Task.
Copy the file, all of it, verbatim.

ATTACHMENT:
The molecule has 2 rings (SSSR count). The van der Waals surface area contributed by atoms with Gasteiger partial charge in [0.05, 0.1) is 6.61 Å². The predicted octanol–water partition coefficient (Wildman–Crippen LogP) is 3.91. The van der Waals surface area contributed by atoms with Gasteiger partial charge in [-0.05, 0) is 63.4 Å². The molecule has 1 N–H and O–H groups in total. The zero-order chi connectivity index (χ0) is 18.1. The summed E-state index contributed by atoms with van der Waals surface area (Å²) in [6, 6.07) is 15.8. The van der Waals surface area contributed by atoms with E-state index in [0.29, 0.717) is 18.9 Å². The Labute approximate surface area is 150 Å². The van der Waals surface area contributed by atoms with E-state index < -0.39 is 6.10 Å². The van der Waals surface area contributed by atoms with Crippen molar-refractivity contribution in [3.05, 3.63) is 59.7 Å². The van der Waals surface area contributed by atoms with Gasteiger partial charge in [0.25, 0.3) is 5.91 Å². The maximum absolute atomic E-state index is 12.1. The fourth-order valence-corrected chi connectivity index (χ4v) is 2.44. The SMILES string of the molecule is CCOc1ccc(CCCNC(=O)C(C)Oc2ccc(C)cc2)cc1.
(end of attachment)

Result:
The molecule has 2 rings (SSSR count). The van der Waals surface area contributed by atoms with Gasteiger partial charge in [0.05, 0.1) is 6.61 Å². The predicted octanol–water partition coefficient (Wildman–Crippen LogP) is 3.91. The van der Waals surface area contributed by atoms with Gasteiger partial charge in [-0.05, 0) is 63.4 Å². The molecule has 1 N–H and O–H groups in total. The zero-order chi connectivity index (χ0) is 18.1. The summed E-state index contributed by atoms with van der Waals surface area (Å²) in [6, 6.07) is 15.8. The van der Waals surface area contributed by atoms with E-state index in [0.29, 0.717) is 18.9 Å². The Labute approximate surface area is 150 Å². The van der Waals surface area contributed by atoms with E-state index < -0.39 is 6.10 Å². The van der Waals surface area contributed by atoms with Crippen molar-refractivity contribution in [3.05, 3.63) is 59.7 Å². The van der Waals surface area contributed by atoms with Gasteiger partial charge in [0.25, 0.3) is 5.91 Å². The maximum absolute atomic E-state index is 12.1. The fourth-order valence-corrected chi connectivity index (χ4v) is 2.44. The SMILES string of the molecule is CCOc1ccc(CCCNC(=O)C(C)Oc2ccc(C)cc2)cc1.